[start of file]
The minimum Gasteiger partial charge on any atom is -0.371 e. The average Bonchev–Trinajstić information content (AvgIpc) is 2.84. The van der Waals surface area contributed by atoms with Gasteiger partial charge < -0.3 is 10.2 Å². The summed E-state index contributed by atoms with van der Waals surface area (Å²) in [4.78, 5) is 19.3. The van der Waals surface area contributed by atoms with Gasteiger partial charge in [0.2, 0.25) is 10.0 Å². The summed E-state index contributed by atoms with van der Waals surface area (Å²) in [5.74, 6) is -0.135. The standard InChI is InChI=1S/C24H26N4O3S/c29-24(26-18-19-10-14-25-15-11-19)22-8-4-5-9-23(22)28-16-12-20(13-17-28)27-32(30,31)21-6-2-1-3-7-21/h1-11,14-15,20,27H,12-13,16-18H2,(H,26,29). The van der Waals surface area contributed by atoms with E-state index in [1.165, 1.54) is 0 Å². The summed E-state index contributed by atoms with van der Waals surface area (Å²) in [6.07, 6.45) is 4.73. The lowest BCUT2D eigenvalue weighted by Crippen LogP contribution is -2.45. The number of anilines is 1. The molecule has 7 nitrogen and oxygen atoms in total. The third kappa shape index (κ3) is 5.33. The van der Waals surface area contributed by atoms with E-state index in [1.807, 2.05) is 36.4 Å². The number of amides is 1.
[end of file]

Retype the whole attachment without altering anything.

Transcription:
The minimum Gasteiger partial charge on any atom is -0.371 e. The average Bonchev–Trinajstić information content (AvgIpc) is 2.84. The van der Waals surface area contributed by atoms with Gasteiger partial charge < -0.3 is 10.2 Å². The summed E-state index contributed by atoms with van der Waals surface area (Å²) in [4.78, 5) is 19.3. The van der Waals surface area contributed by atoms with Gasteiger partial charge in [0.2, 0.25) is 10.0 Å². The summed E-state index contributed by atoms with van der Waals surface area (Å²) in [5.74, 6) is -0.135. The standard InChI is InChI=1S/C24H26N4O3S/c29-24(26-18-19-10-14-25-15-11-19)22-8-4-5-9-23(22)28-16-12-20(13-17-28)27-32(30,31)21-6-2-1-3-7-21/h1-11,14-15,20,27H,12-13,16-18H2,(H,26,29). The van der Waals surface area contributed by atoms with E-state index in [1.165, 1.54) is 0 Å². The summed E-state index contributed by atoms with van der Waals surface area (Å²) in [6.07, 6.45) is 4.73. The lowest BCUT2D eigenvalue weighted by Crippen LogP contribution is -2.45. The number of anilines is 1. The molecule has 7 nitrogen and oxygen atoms in total. The third kappa shape index (κ3) is 5.33. The van der Waals surface area contributed by atoms with E-state index in [1.807, 2.05) is 36.4 Å². The number of amides is 1.